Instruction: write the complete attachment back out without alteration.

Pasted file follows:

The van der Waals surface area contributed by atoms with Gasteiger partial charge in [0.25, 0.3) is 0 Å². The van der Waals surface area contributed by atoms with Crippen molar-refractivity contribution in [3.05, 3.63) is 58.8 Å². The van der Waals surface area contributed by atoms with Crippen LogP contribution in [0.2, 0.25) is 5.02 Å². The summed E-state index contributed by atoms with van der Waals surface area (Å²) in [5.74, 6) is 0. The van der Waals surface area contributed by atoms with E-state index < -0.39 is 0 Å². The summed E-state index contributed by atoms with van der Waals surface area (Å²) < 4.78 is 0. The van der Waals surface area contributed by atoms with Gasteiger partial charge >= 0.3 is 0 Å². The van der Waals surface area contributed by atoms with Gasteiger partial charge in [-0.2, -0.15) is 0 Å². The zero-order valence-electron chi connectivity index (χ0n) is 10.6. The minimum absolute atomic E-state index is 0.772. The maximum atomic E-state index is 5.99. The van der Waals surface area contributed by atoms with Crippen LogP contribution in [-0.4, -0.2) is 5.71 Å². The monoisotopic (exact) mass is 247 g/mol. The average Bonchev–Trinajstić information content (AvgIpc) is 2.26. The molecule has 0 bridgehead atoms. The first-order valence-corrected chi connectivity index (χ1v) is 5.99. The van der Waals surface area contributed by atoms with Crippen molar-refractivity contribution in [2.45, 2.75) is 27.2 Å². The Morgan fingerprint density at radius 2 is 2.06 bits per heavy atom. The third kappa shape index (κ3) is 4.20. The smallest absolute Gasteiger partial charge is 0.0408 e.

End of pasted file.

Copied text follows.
The van der Waals surface area contributed by atoms with Gasteiger partial charge in [0.25, 0.3) is 0 Å². The van der Waals surface area contributed by atoms with Crippen molar-refractivity contribution in [3.05, 3.63) is 58.8 Å². The van der Waals surface area contributed by atoms with Crippen LogP contribution in [0.2, 0.25) is 5.02 Å². The summed E-state index contributed by atoms with van der Waals surface area (Å²) in [5.74, 6) is 0. The van der Waals surface area contributed by atoms with E-state index < -0.39 is 0 Å². The summed E-state index contributed by atoms with van der Waals surface area (Å²) < 4.78 is 0. The van der Waals surface area contributed by atoms with Gasteiger partial charge >= 0.3 is 0 Å². The van der Waals surface area contributed by atoms with Gasteiger partial charge in [-0.2, -0.15) is 0 Å². The zero-order valence-electron chi connectivity index (χ0n) is 10.6. The minimum absolute atomic E-state index is 0.772. The maximum atomic E-state index is 5.99. The van der Waals surface area contributed by atoms with Crippen LogP contribution in [-0.4, -0.2) is 5.71 Å². The monoisotopic (exact) mass is 247 g/mol. The average Bonchev–Trinajstić information content (AvgIpc) is 2.26. The molecule has 0 bridgehead atoms. The first-order valence-corrected chi connectivity index (χ1v) is 5.99. The van der Waals surface area contributed by atoms with Crippen molar-refractivity contribution in [2.45, 2.75) is 27.2 Å². The Morgan fingerprint density at radius 2 is 2.06 bits per heavy atom. The third kappa shape index (κ3) is 4.20. The smallest absolute Gasteiger partial charge is 0.0408 e.